The UX of Solitaire

A while back someone had pointed me to World of Solitaire and asked for some UX advice.  I tell it like it is, so for good and for bad, I will give my best advice.

First, the good stuff.  This is a technical marvel.  Honestly, this is a ridiculously rich experience all done with 500kb of YUI and hard work (and 2 megs of images).  I can’t believe someone had the patience and wherewithal to build this thing.  It’s absolutely marvelous and detailed.  Lots of options for backgrounds, decks and games.  It has more solitaire games than I could shake a stick at.

As personal background, Solitaire and Freecell are two of my favorite games.  When I have a few minutes to kill, I often launch the Windows Vista versions of solitaire and freecell, which are just gorgeous.  Really slick games.  I like breakout on my cheap cell phone too, especially when I am in my favorite thinking spot (the bathroom).

The desktop version of solitaire has some pros and cons versus the online version.  The desktop version is slicker.  Nicer animations, smoother graphics and better interaction.  However, it only works on Vista which is a major drawback.  I would still use it as the gold standard for interaction design of solitaire and try to make the online version almost identical.  Also, the online version has MANY more solitaire versions, so that is a pro over the desktop version.

Some specific advice:

  1. Keyboard shortcuts.  There is no reason not to include keyboard shortcuts in an RIA application.  Control-Z means undo.  Spacebar should throw the card up in freecell.  (Actually, double-click should do this too).  Think about ALL of the ways that a user might try something and make them all work.  Like single click on one column and then click on another.  This should mean “move”.
  2. Bigger canvas.  I think the site wastes too much space on credits and options.  Those things should be overlays and not hard canvas boundaries.  Big cards are a must.  One thing I found annoying is how often the game reloaded the cards in a different size. Very distracting.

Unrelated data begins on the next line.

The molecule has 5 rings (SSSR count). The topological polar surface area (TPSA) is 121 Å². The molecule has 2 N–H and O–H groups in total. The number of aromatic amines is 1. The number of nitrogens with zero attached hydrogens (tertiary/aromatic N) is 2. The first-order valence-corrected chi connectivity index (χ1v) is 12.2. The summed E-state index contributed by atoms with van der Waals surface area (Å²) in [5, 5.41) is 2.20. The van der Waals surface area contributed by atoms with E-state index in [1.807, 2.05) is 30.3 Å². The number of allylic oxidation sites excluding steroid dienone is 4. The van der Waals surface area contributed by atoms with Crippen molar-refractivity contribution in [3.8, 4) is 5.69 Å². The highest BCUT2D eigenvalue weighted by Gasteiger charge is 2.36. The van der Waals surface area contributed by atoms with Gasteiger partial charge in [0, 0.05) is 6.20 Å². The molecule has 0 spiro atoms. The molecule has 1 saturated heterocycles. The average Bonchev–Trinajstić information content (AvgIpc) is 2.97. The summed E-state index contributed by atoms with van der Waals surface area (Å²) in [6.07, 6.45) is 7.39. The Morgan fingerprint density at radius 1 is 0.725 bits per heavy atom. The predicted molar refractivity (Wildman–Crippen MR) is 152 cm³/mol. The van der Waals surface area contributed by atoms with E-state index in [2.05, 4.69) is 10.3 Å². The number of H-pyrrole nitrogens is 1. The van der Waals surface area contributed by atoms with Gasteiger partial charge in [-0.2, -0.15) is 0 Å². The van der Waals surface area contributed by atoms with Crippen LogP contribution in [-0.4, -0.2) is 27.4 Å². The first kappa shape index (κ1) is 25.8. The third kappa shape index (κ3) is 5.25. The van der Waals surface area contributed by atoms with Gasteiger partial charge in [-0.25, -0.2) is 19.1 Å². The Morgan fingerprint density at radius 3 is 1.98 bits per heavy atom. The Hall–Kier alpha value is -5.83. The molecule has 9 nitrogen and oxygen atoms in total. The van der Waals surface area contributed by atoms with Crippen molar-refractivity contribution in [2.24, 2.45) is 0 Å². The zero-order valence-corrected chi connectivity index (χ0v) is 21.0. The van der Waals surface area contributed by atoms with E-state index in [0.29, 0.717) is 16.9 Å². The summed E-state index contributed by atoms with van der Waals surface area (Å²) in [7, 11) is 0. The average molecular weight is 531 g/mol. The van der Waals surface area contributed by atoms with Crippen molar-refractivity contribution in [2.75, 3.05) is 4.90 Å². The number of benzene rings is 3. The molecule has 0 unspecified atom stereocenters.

3. Experiment with alternate rendering engines.  Try possibly using the canvas tag or even flash for the main game.  Actionscript is alot like Javascript.  This might be a pipe dream, but it seems that there should be a more cutting edge rending engine that could resize the cards dynamically rather than reload them as images.  I also thought the cards could have more 3D effect, like shadow. And when the cards are dragged they should be “lit” in some way.
  4. Upload your own background pattern.  This is a nice to have, but it might be fun.

I wonder how this kind of site makes any money.  The author has a blog here, but it isn’t clear how he does this site.  If it is pure love of card games, I stand in awe.  The web is so awesome that someone can just decide to do something fun like this and make it a reality.

Well, there it is.  Definitely a cutting edge RIA, but also still not quite as rich as the desktop.  We are getting closer and closer.  Hopefully, we all keep pushing the envelope.

2 replies on “The UX of Solitaire”

Glen, thank you VERY much for reviewing the site. I subscribe to your RSS feed and enjoy reading your view points on the ‘UX’ of various sites.

I totally agree on adding keyboard shortcuts to actions. Double click currently works on some things, but could be expanded to work on more. Your advice on thinking about every action a user might try and take is a great one. I’ve moved these suggestions much higher on my to-do list.
I also feel I can probably squeeze some more rendering space by reducing some padding and a few other things. So I’ve made a note of this on my To-Do list as well.

I don’t make any money on the site at all. I pay for the server with money I make on my day job as a programmer for a startup.
My main goal in creating it was the fun and technical challenge of seeing if I could do what I had envisioned in my head.
My reason for keeping it running is because so many people are enjoying playing. I like that people are getting enjoying the games, making their days a little better.

Since running the site is just a spare time sort of thing for me, I don’t believe I’ll be experimenting with alternate rendering engines due to the time that would take and the fact that using flash or even canvas would limit which computers can access the site (right now it works in IE6, IE7, Safari, Opera, Konqueror and FF)

Thanks again for reviewing the site and the awesome feedback. I really appreciate it 🙂

Robert, for a project just for fun and technical challenge it is absolutely astounding. Its awesome. For me, I often lose interest in projects before they are complete. It’s impressive that you stuck with it all the way and didn’t stop at just a prototype.

One of the reasons I suggested alternate rendering is specifically NOT to improve it as a product but to explore the latest/greatest technologies. However, it brings up a good product management issue. Great products have a sharp line between the rendering engine and the backend processing/logic. I have seen so many projects where it is all mixed together. This means any rendering change has backend implications. In your case, the rules of the game, what is an “acceptable” move and the rest should be separated from how the user interacts with the mouse. You see the benefit of that?

Anyway, besides “open-source” projects, this is the most impressive “side-projects” I have seen. Thanks for doing it!

Whatya think?